Circuit Split on Intended Loss Created by the Third Circuit’s Banks Decision Resolved by Amendment to § 2B1.1

April 25, 2024

A week ago, on April 17, 2024, the United States Sentencing Commission voted to approve an amendment which moves the language related to intended loss from the commentary to § 2B1.1 to notes to the loss table in the guideline itself, effectively abrogating the Third Circuit’s holding in Banks that the definition of “loss” in § 2B1.1 is limited to its plain meaning. Indeed, “loss” in § 2B1.1 means both “actual loss” and “intended loss” again. Now that it is safely tucked within the guideline, intended loss is here to stay (unless Congress rejects the proposed amendments). Once approved, one issue that will remain is whether the amendment will apply retroactively to offenses committed after Banks but before the amendments go into effect.

Another point for future consideration is that while Banks’s narrow, dictionary definition of “loss” is dead, its reasoning lives on: any gloss added by the commentary to unambiguous guideline terms – like the concept of “intended loss” was to “loss” before the Commission moved it – is not authoritative. This is based on a line of Supreme Court cases regarding deference to administrative agencies’ interpretations of their own rules, and Third Circuit decisions like Nasir, Adair, and Kirschner which applied that reasoning to the sentencing guidelines. Read more about the Banks decision and the cases that led up to it here.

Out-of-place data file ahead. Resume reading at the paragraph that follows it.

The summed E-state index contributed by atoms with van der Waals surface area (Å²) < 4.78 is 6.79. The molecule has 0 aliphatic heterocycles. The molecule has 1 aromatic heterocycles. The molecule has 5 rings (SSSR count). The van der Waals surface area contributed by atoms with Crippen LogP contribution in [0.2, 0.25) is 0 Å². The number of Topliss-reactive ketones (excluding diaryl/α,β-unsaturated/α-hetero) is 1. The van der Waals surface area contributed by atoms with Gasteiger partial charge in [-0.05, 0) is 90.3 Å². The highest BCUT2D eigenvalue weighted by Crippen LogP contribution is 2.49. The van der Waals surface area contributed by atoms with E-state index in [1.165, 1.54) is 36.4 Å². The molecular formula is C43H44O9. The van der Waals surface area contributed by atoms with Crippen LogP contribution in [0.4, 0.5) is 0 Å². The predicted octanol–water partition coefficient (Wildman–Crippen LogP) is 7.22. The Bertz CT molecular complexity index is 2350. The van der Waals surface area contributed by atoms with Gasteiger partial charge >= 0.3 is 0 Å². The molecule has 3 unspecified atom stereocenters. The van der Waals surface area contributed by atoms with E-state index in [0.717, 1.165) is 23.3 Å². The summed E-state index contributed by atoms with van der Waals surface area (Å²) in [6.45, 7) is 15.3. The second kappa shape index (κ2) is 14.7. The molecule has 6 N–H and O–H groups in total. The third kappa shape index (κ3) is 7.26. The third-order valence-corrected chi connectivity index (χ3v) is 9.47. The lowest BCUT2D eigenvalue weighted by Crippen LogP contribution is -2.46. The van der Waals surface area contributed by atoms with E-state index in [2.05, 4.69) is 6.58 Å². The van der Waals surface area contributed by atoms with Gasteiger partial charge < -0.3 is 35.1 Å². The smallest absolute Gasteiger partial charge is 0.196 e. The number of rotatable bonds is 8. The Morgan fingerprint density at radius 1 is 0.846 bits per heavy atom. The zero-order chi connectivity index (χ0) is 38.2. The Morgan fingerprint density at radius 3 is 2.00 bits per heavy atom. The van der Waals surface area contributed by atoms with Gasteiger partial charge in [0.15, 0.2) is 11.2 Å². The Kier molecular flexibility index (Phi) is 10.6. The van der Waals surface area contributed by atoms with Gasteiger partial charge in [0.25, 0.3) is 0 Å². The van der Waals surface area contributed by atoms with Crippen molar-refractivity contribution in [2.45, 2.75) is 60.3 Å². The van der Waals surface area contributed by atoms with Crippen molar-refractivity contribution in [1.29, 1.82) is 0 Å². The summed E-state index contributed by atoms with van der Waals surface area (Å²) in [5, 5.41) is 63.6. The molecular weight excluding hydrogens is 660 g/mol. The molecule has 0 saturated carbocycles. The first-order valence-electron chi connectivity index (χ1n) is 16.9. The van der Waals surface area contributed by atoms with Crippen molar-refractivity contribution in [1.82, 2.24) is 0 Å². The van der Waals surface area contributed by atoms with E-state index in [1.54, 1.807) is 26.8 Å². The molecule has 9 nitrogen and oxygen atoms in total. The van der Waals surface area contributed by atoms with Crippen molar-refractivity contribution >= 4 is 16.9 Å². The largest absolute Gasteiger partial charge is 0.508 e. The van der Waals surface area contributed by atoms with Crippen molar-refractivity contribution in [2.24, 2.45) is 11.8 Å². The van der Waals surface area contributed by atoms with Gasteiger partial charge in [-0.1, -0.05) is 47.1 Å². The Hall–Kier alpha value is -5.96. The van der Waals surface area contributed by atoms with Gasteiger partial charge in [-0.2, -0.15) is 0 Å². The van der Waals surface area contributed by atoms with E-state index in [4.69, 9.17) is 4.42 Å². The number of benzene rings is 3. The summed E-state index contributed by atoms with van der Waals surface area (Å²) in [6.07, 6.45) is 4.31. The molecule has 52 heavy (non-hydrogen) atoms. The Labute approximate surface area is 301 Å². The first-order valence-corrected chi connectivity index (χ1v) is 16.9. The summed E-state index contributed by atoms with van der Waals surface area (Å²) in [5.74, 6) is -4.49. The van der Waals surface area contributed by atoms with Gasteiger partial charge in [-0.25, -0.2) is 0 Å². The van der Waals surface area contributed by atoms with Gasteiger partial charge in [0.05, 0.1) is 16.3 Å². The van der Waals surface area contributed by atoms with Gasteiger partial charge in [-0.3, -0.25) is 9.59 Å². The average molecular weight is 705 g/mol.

If the guideline commentary expands a definition that is unambiguous in the guideline itself and the commentary is harmful to a criminal defendant, defense counsel should argue that the commentary does not apply. You might get a decision like Banks. Just beware that the government may make that argument about helpful commentary, too.

By Richard Walk